Pouring Concrete in Cold Weather

Pouring Concrete

Winter has arrived early and that brings up questions about pouring concrete in cold weather. Yes, it can be done. In fact, concrete is routinely poured in cold weather. But certain measures must be taken to ensure the concrete gains the desired strength and does the job that it was intended to do.

If you are pouring concrete in cold weather, weather where the average daily temperature does not exceed forty degrees Fahrenheit, your concrete is considered “Cold Weather Concrete.” The American Concrete Institute has specific guidelines for how to pour cold weather concrete. Their document ACI 306 spells out the things that should be done. Warming the reinforcing steel, mixing the concrete with hot water, adding accelerating agents to the mix, covering the concrete with insulating blankets, and adding more cement to the mix to strengthen the concrete and speed up the curing time are all methods for overcoming the potential problems with pouring concrete in cold weather.

Concrete does not dry in order to get solid. This is a common misconception. Concrete hardens through a chemical reaction. And water is critical to this reaction.  The curing process is often referred to as hydration. Concrete that dries out too fast will be weak and prone to failure (excessive cracking). You may have seen contractors spraying water on concrete slabs when they pour them in hot weather. That’s because the water in the concrete mixture is drying out too fast due to evaporation. Without the right amount of water, the chemical reation will slow or stop. Concrete is actually more difficult to pour in hot weather than in cold due to this quick evaporation problem.

But when pouring concrete in cold weather, care must be taken to prevent ice crystals from forming in the concrete as it cures. And colder temperatures slow down the hydration (curing) process. That’s why “accelerating agents” are used to speed up the process. Once concrete has reached a strength of 500 psi, it is no longer significantly affected by cold temperatures. Most concrete used for house foundations and slabs is called 3000 psi concrete. That is the strength it will reach after about a month. So it only takes a few days to reach 500 psi. During that time it needs to be protected from the cold. Since concrete generates a lot of heat while it cures, simply insulating it is all that needs to be done. No additional heat source is needed.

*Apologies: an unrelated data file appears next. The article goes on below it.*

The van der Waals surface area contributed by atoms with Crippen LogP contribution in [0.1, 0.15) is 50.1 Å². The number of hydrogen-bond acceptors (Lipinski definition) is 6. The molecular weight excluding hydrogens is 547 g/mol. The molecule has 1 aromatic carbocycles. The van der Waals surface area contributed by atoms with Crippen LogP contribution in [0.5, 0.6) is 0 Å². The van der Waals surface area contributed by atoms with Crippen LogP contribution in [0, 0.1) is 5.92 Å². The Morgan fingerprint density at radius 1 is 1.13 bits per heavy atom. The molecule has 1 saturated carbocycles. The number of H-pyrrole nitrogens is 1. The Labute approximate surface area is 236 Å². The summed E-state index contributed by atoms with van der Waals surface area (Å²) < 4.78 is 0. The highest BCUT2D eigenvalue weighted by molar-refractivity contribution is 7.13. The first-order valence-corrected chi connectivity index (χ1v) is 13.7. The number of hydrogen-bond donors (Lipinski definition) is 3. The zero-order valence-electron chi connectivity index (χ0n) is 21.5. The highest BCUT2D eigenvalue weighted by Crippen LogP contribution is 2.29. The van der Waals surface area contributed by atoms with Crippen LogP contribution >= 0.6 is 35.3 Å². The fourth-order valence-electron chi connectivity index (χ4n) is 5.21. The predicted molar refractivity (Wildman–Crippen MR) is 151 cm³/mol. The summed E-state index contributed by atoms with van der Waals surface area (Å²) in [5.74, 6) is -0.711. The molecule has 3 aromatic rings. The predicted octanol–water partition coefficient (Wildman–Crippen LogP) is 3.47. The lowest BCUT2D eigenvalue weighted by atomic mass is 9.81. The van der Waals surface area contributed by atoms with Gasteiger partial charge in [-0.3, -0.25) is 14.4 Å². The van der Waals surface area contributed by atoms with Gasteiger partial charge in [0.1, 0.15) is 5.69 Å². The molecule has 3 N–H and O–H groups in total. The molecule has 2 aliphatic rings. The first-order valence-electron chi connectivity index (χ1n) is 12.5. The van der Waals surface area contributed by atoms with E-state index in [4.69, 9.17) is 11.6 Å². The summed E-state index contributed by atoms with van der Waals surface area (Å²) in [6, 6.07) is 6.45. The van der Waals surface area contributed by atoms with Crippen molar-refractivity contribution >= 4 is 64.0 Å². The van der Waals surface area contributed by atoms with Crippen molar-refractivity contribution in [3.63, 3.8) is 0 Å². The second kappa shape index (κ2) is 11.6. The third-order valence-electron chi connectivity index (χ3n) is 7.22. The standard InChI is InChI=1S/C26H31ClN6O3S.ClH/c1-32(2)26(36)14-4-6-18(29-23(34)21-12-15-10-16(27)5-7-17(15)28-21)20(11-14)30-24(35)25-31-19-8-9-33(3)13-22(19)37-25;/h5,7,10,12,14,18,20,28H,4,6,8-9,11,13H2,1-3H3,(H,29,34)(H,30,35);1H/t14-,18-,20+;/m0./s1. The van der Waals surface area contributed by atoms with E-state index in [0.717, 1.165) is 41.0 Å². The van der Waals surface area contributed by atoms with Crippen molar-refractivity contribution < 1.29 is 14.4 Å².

Don’t be worried about pouring concrete in cold weather as long as your builder follows the guidelines in ACI 306. If he does not know about these guidelines, point them out to him and insist on compliance. Or find a builder who knows about the proper methods of pouring concrete in cold weather.

I hope this information is helpful to you. You might want to get yourself a copy of my best-seller, Designing Your Perfect House. It is chockfull of valuable tips and advice that will save you many times the cost of the book on your house building or remodeling project. You might also like The Well-Centered Home: Simple Steps to Increase Mindfulness, Self-Awareness, and Happiness Where You Live. It will show you how to make your home a happy place.

Bill Hirsch | Architect

Bill Hirsch

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